5) It is divisible. Gold can be melted down and reformed into smaller quantities. It is divisible to the point that it no longer becomes possible to exchange it in that tiny form, but it does not lose value the more it is divided up or rejoined. Online currency is infinitely divisible, with the possibility of reducing it’s unit down to milli-units or micro-units or even smaller, and it also does not suffer from the problem of the costs of actually smelting a metal into multiple parts.

6) It is fungible. While the appearances of the gold coin itself may add to the value of the money due to aesthetic pleasure or other desirability, the gold itself is the same gold that is in every other coin or bar. When two coins that are exactly the same are mixed in the same bag, neither is worth more than the other when they come out. Grain is another example, where a pound of grain is the same as every other pound of grain in a silo. Online currencies are also fungible in that each unit of the money is the same as any other unit.

Of course, online currencies come with other concerns of security, inflation, the problem of offline exchanges, and the problem of a lack of widespread acceptance, but the market left unhindered can sort all of those things out. Private companies supplying different monies would likely offer perks to attract customers. They might guarantee certain transactions and pay back the money in full of people who are defrauded or stolen from. They might put certain protocols in place to reduce the possibility of theft and then present their impeccable track record to potential customers. It would even be possible that a people free to choose what money they prefer might see multiple monies competing all at once, in the same way we see multiple credit cards accepted by vendors today. In a free market, people who like a company’s money are free to trade with it, while the monies which constantly lose value and falter will be discarded and fall into disuse.

However, The Federal Reserve currently holds a monopoly of currency, disallowing any competitors from entering into the market place. Legal tender laws make it illegal to trade with competing currencies, and people who pay their workers in alternative money are eagerly pursued in courts. Recently, Baron von NaughtHous was placed in jail for producing and selling an alternative money based on silver. The introduction and production and exchange of alternative, non-State decreed money is banned, and it is very easy to understand why.

When the Federal Reserve controls the money supply, they may easily create money at will. With this monopoly, the government and central bank have the capacity to print their own money to cover their own purchases and debt. Those who receive this newly created money gain an advantage as the purchasing power of the money currently in circulation transfers value to the new money, allowing those who spend the money to buy goods at the original, low price. However, as the new money circulates through the economy and the recently increased supply is found out by the market, prices adjust upwards to represent for the actual and real supply of money. Those who did not have the privilege of printing their own money end up paying the inevitable higher prices. This is the real process of inflation: thievery carried out by the upper class as value is vacuumed away from the productive through the printing of new money.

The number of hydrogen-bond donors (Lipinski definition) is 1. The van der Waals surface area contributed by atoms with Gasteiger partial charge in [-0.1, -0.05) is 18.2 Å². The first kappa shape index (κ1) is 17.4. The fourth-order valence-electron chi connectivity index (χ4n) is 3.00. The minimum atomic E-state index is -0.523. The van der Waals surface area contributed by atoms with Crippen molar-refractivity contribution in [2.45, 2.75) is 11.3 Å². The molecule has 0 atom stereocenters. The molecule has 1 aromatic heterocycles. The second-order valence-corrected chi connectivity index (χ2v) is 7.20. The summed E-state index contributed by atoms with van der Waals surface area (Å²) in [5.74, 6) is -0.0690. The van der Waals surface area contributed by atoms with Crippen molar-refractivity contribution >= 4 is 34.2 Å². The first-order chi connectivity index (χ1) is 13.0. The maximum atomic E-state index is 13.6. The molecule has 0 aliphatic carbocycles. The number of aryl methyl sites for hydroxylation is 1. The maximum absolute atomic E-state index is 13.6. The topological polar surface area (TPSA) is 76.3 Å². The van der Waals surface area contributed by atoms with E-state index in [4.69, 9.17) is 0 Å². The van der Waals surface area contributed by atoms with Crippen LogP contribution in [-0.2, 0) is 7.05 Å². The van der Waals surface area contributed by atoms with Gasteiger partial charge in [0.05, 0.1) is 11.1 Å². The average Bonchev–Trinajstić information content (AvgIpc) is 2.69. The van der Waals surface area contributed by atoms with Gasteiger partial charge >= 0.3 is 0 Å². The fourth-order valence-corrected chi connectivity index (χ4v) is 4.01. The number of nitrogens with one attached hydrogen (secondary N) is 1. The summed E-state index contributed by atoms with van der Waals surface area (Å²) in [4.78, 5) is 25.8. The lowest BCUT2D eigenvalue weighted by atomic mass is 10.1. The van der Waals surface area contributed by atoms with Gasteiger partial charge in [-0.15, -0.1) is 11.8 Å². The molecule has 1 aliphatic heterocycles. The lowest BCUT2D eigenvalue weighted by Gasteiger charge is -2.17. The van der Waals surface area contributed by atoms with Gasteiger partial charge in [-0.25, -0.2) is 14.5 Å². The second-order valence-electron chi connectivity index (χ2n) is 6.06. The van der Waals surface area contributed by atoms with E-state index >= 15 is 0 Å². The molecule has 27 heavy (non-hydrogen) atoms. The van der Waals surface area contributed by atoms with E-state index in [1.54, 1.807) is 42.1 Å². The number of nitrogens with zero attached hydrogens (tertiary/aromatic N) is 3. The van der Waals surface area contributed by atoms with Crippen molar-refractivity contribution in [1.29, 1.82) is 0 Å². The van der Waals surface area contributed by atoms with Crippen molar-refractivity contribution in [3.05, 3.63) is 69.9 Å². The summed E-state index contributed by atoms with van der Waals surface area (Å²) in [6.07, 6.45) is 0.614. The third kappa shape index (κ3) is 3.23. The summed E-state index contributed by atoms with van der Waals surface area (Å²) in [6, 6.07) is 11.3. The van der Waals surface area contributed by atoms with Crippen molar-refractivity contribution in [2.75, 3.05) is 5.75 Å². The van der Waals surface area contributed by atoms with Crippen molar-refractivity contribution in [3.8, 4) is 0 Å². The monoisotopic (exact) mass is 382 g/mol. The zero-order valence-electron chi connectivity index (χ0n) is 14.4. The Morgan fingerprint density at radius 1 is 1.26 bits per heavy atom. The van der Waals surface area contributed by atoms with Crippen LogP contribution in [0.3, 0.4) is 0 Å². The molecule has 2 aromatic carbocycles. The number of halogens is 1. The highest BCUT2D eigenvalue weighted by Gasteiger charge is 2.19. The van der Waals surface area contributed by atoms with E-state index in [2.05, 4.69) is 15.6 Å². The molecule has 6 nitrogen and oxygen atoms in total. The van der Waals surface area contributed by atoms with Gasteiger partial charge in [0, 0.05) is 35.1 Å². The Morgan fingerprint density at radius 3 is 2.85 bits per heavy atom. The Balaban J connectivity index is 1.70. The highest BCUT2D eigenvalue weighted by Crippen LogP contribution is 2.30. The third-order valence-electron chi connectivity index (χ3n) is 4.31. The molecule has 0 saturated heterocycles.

To allow for competition in money would effectively eliminate this inflationary privilege. Let’s imagine two competing money producers: ripoff-dollars and sturdy-dollars. Let’s further imagine that ripoff-dollars were massively printed and their supply increased, and prices denominated in rip-off dollars would of course go up. If the supply of the competing currency of sturdy-dollars stayed the same, prices denominated in it would also stay the same or even go down in relation to the prices denominated in the inflated money. Imagine if the price of a cup of coffee went up from 3 ripoff-dollars to 6 ripoff-dollars to 20 ripoff-dollars while the price of the same cup of coffee stayed constant at 3 sturdy-dollars all this time. People would instantly recognize the benefit of selling their ripoff-dollars and buying sturdy-dollars, and the owners of ripoff-dollars would lose customers and likely go bankrupt.

Since competition is made illegal by government decree and no other currency allowed in the market, the Federal Reserve enjoys a legal monopoly by being the only money producer around. It’s owners can print money as much money as they want with little resistance. Competition of monies would reveal their scam, as prices would likely fall rapidly under a stable money instead of the constant and sometimes massive price increases we see today. The effect that continually lower prices on most goods would have on the well being of the poor would be an instant and daily improvement.

The privatization of money would certainly lead to an increased standard of living for all those who engage in trade within that framework, and online currencies are only one example of a multitude of different types of money which may emerge and aid us all in our path towards prosperity. This competition can only occur when violence is not aimed at those who produce and compete, as is currently being done against people who dare to introduce a competing money.